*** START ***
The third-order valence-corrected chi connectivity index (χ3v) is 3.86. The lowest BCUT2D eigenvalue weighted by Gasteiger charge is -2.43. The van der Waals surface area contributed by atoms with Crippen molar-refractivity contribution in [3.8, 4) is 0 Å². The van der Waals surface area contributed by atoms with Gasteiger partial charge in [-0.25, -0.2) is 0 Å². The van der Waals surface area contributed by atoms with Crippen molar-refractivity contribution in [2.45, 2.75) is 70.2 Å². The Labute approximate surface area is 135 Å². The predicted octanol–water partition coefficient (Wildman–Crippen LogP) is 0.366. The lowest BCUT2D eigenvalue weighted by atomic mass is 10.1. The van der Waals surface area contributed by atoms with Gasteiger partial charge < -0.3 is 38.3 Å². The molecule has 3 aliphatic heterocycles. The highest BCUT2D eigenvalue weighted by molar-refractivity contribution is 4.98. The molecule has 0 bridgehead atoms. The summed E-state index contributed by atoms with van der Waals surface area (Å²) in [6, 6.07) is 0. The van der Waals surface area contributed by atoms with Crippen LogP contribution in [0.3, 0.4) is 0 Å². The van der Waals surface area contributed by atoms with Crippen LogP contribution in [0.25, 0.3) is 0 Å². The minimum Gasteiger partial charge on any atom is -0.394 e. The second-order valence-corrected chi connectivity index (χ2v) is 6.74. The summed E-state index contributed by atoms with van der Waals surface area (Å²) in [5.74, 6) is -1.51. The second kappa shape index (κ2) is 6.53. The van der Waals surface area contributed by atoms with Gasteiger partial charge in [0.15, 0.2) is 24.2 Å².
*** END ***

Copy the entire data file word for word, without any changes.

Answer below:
The third-order valence-corrected chi connectivity index (χ3v) is 3.86. The lowest BCUT2D eigenvalue weighted by Gasteiger charge is -2.43. The van der Waals surface area contributed by atoms with Crippen molar-refractivity contribution in [3.8, 4) is 0 Å². The van der Waals surface area contributed by atoms with Gasteiger partial charge in [-0.25, -0.2) is 0 Å². The van der Waals surface area contributed by atoms with Crippen molar-refractivity contribution in [2.45, 2.75) is 70.2 Å². The Labute approximate surface area is 135 Å². The predicted octanol–water partition coefficient (Wildman–Crippen LogP) is 0.366. The lowest BCUT2D eigenvalue weighted by atomic mass is 10.1. The van der Waals surface area contributed by atoms with Gasteiger partial charge < -0.3 is 38.3 Å². The molecule has 3 aliphatic heterocycles. The highest BCUT2D eigenvalue weighted by molar-refractivity contribution is 4.98. The molecule has 0 bridgehead atoms. The summed E-state index contributed by atoms with van der Waals surface area (Å²) in [6, 6.07) is 0. The van der Waals surface area contributed by atoms with Crippen LogP contribution in [0.3, 0.4) is 0 Å². The van der Waals surface area contributed by atoms with Crippen LogP contribution in [0.25, 0.3) is 0 Å². The minimum Gasteiger partial charge on any atom is -0.394 e. The second-order valence-corrected chi connectivity index (χ2v) is 6.74. The summed E-state index contributed by atoms with van der Waals surface area (Å²) in [5.74, 6) is -1.51. The second kappa shape index (κ2) is 6.53. The van der Waals surface area contributed by atoms with Gasteiger partial charge in [0.15, 0.2) is 24.2 Å².